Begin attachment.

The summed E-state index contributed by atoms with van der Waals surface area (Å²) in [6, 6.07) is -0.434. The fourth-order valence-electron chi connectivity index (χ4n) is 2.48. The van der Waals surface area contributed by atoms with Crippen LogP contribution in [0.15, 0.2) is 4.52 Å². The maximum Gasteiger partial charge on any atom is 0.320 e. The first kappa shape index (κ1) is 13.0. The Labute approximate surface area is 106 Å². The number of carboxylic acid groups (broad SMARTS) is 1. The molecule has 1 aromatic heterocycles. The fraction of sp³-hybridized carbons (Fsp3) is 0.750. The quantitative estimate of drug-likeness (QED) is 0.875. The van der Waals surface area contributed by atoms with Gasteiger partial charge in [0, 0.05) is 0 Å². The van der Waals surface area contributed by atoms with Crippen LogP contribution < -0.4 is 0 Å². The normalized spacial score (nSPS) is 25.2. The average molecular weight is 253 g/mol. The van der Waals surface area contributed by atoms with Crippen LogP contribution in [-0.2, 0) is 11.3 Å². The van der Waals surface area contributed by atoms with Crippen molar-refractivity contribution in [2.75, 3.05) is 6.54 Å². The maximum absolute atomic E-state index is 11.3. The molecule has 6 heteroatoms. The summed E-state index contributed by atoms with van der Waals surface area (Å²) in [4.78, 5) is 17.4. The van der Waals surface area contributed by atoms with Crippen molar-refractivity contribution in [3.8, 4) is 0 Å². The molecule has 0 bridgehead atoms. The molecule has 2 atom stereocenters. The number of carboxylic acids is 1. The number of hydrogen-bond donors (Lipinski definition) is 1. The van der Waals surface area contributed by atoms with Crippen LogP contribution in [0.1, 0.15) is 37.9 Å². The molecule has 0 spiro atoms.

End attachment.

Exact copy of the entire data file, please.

The summed E-state index contributed by atoms with van der Waals surface area (Å²) in [6, 6.07) is -0.434. The fourth-order valence-electron chi connectivity index (χ4n) is 2.48. The van der Waals surface area contributed by atoms with Crippen LogP contribution in [0.15, 0.2) is 4.52 Å². The maximum Gasteiger partial charge on any atom is 0.320 e. The first kappa shape index (κ1) is 13.0. The Labute approximate surface area is 106 Å². The number of carboxylic acid groups (broad SMARTS) is 1. The molecule has 1 aromatic heterocycles. The fraction of sp³-hybridized carbons (Fsp3) is 0.750. The quantitative estimate of drug-likeness (QED) is 0.875. The van der Waals surface area contributed by atoms with Gasteiger partial charge in [0, 0.05) is 0 Å². The van der Waals surface area contributed by atoms with Crippen LogP contribution < -0.4 is 0 Å². The normalized spacial score (nSPS) is 25.2. The average molecular weight is 253 g/mol. The van der Waals surface area contributed by atoms with Crippen LogP contribution in [-0.2, 0) is 11.3 Å². The van der Waals surface area contributed by atoms with Crippen molar-refractivity contribution in [2.75, 3.05) is 6.54 Å². The maximum absolute atomic E-state index is 11.3. The molecule has 6 heteroatoms. The summed E-state index contributed by atoms with van der Waals surface area (Å²) in [4.78, 5) is 17.4. The van der Waals surface area contributed by atoms with Crippen molar-refractivity contribution in [3.8, 4) is 0 Å². The molecule has 0 bridgehead atoms. The molecule has 2 atom stereocenters. The number of carboxylic acids is 1. The number of hydrogen-bond donors (Lipinski definition) is 1. The van der Waals surface area contributed by atoms with Crippen LogP contribution in [0.1, 0.15) is 37.9 Å². The molecule has 0 spiro atoms.